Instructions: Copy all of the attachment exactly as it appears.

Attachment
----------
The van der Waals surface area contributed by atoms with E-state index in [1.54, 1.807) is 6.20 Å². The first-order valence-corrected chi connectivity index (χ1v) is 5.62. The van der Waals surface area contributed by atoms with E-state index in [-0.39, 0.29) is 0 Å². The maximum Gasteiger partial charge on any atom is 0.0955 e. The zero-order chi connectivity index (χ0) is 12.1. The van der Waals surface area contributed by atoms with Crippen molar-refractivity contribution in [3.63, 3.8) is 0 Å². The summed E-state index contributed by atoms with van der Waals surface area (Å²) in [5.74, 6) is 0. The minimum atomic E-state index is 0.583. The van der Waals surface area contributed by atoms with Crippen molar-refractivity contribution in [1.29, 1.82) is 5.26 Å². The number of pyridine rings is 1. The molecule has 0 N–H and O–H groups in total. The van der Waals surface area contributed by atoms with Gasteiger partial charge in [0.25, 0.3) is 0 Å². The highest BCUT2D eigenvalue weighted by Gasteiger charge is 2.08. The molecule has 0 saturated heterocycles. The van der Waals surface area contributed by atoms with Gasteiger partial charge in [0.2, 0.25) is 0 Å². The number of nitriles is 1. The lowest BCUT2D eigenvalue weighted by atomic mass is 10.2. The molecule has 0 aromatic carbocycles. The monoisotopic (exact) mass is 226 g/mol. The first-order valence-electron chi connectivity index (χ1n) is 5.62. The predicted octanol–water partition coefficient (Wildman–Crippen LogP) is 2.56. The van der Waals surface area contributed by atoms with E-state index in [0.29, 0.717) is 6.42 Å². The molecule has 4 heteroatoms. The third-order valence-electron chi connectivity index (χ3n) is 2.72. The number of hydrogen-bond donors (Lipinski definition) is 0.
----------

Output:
The van der Waals surface area contributed by atoms with E-state index in [1.54, 1.807) is 6.20 Å². The first-order valence-corrected chi connectivity index (χ1v) is 5.62. The van der Waals surface area contributed by atoms with E-state index in [-0.39, 0.29) is 0 Å². The maximum Gasteiger partial charge on any atom is 0.0955 e. The zero-order chi connectivity index (χ0) is 12.1. The van der Waals surface area contributed by atoms with Crippen molar-refractivity contribution in [3.63, 3.8) is 0 Å². The summed E-state index contributed by atoms with van der Waals surface area (Å²) in [5.74, 6) is 0. The minimum atomic E-state index is 0.583. The van der Waals surface area contributed by atoms with Crippen molar-refractivity contribution in [1.29, 1.82) is 5.26 Å². The number of pyridine rings is 1. The molecule has 0 N–H and O–H groups in total. The van der Waals surface area contributed by atoms with Gasteiger partial charge in [0.25, 0.3) is 0 Å². The highest BCUT2D eigenvalue weighted by Gasteiger charge is 2.08. The molecule has 0 saturated heterocycles. The van der Waals surface area contributed by atoms with Gasteiger partial charge in [0.2, 0.25) is 0 Å². The number of nitriles is 1. The lowest BCUT2D eigenvalue weighted by atomic mass is 10.2. The molecule has 0 aromatic carbocycles. The monoisotopic (exact) mass is 226 g/mol. The first-order valence-electron chi connectivity index (χ1n) is 5.62. The predicted octanol–water partition coefficient (Wildman–Crippen LogP) is 2.56. The van der Waals surface area contributed by atoms with E-state index in [0.29, 0.717) is 6.42 Å². The molecule has 4 heteroatoms. The third-order valence-electron chi connectivity index (χ3n) is 2.72. The number of hydrogen-bond donors (Lipinski definition) is 0.